The petitioners thereupon appealed to the Court of First Instance of Ilocos Sur for a writ of certiorari against the members of the election board of Narvacan and the provincial board of Ilocos Sur, alleging that the latter exceeded their powers in dismissing the protest and in approving the elections. The court denied the remedy sought, and the petitioners have appealed from the judgment.

These events took place before the passage of the present Election Law, and should therefore be determined in accordance with the provisions of the Municipal code (Act No. 82).

Section 9, paragraph (b), of this Act, besides providing for the preparation of a list of qualified electors by the municipal president, prescribes

"He shall further prepare and cause to be posted in a public and conspicuous place in each barrio an alphabetical list of the qualified electors residing between its limits. Each list shall be accompanied by a notice specifying a term of five days prior to the election during which any qualified elector may demand his proper enrollment as such, or the exclusion from the list of qualified electors of the name of any person not possessing the right to vote. Such demands shall be made to the president, who shall promptly refer them for settlement to a board consisting of the vice-president, the municipal treasurer, and himself. *** The questions raised before said board shall be determined before the date of the pending election, and the determinations shall be immediately communicated in writing to the person whose qualifications as an elector are in question."cralaw virtua1aw library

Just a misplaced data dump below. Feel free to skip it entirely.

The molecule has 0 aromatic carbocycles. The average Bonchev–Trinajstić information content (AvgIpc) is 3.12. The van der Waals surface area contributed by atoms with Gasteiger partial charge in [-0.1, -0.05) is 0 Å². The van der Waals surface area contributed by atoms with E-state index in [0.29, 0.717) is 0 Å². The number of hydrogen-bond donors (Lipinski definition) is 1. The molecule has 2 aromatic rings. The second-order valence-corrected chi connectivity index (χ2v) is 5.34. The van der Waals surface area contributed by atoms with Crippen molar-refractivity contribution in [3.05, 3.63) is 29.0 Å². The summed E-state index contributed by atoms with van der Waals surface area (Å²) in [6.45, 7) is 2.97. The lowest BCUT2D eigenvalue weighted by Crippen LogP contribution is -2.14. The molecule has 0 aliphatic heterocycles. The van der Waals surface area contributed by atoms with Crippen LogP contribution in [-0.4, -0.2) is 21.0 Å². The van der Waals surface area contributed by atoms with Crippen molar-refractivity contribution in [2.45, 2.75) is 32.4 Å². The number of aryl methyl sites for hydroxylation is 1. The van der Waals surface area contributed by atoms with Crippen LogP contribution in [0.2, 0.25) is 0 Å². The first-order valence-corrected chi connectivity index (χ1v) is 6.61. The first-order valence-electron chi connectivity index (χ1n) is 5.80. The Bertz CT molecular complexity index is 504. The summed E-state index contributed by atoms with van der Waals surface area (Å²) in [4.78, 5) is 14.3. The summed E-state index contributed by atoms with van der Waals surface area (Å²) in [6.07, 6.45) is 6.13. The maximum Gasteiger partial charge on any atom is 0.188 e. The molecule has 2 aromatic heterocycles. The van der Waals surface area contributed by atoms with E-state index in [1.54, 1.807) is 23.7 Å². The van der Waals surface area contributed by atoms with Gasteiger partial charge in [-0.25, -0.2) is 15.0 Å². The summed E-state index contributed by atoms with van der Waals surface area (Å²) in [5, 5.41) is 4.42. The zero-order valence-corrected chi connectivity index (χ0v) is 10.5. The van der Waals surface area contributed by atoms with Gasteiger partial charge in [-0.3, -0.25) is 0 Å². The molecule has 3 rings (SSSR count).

Paragraph (b) of section 13 of the same Act No. 82, provides